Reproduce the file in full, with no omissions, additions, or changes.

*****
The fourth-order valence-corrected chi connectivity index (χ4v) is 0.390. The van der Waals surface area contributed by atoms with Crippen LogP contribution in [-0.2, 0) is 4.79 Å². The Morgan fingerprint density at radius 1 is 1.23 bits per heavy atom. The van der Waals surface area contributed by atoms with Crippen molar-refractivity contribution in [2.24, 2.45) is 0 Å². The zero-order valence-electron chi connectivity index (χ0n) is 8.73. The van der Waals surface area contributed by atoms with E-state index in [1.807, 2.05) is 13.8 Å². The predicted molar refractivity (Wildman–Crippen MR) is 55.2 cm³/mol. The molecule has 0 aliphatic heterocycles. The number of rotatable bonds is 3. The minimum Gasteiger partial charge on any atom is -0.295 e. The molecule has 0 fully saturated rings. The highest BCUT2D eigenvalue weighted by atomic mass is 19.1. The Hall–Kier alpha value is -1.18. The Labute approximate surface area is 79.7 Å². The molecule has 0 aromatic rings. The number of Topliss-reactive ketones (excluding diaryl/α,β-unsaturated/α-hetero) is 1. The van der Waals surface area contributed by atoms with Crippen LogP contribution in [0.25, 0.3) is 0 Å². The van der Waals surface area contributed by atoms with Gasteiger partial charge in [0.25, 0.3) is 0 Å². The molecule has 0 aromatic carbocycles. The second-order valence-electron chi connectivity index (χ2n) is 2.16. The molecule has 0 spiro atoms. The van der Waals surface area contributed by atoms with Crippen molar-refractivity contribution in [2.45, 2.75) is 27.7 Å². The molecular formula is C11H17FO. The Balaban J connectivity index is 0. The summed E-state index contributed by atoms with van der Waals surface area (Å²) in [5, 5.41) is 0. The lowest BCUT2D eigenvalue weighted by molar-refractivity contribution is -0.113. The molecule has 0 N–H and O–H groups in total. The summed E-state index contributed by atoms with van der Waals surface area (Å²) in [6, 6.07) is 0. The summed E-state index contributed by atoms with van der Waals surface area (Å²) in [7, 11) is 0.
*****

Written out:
The fourth-order valence-corrected chi connectivity index (χ4v) is 0.390. The van der Waals surface area contributed by atoms with Crippen LogP contribution in [-0.2, 0) is 4.79 Å². The Morgan fingerprint density at radius 1 is 1.23 bits per heavy atom. The van der Waals surface area contributed by atoms with Crippen molar-refractivity contribution in [2.24, 2.45) is 0 Å². The zero-order valence-electron chi connectivity index (χ0n) is 8.73. The van der Waals surface area contributed by atoms with E-state index in [1.807, 2.05) is 13.8 Å². The predicted molar refractivity (Wildman–Crippen MR) is 55.2 cm³/mol. The molecule has 0 aliphatic heterocycles. The number of rotatable bonds is 3. The minimum Gasteiger partial charge on any atom is -0.295 e. The molecule has 0 fully saturated rings. The highest BCUT2D eigenvalue weighted by atomic mass is 19.1. The Hall–Kier alpha value is -1.18. The Labute approximate surface area is 79.7 Å². The molecule has 0 aromatic rings. The number of Topliss-reactive ketones (excluding diaryl/α,β-unsaturated/α-hetero) is 1. The van der Waals surface area contributed by atoms with Crippen LogP contribution in [0.25, 0.3) is 0 Å². The van der Waals surface area contributed by atoms with Gasteiger partial charge in [0.25, 0.3) is 0 Å². The molecule has 0 aromatic carbocycles. The second-order valence-electron chi connectivity index (χ2n) is 2.16. The molecule has 0 spiro atoms. The van der Waals surface area contributed by atoms with Crippen molar-refractivity contribution in [2.45, 2.75) is 27.7 Å². The molecular formula is C11H17FO. The Balaban J connectivity index is 0. The summed E-state index contributed by atoms with van der Waals surface area (Å²) in [5, 5.41) is 0. The lowest BCUT2D eigenvalue weighted by molar-refractivity contribution is -0.113. The molecule has 0 N–H and O–H groups in total. The summed E-state index contributed by atoms with van der Waals surface area (Å²) in [6, 6.07) is 0. The summed E-state index contributed by atoms with van der Waals surface area (Å²) in [7, 11) is 0.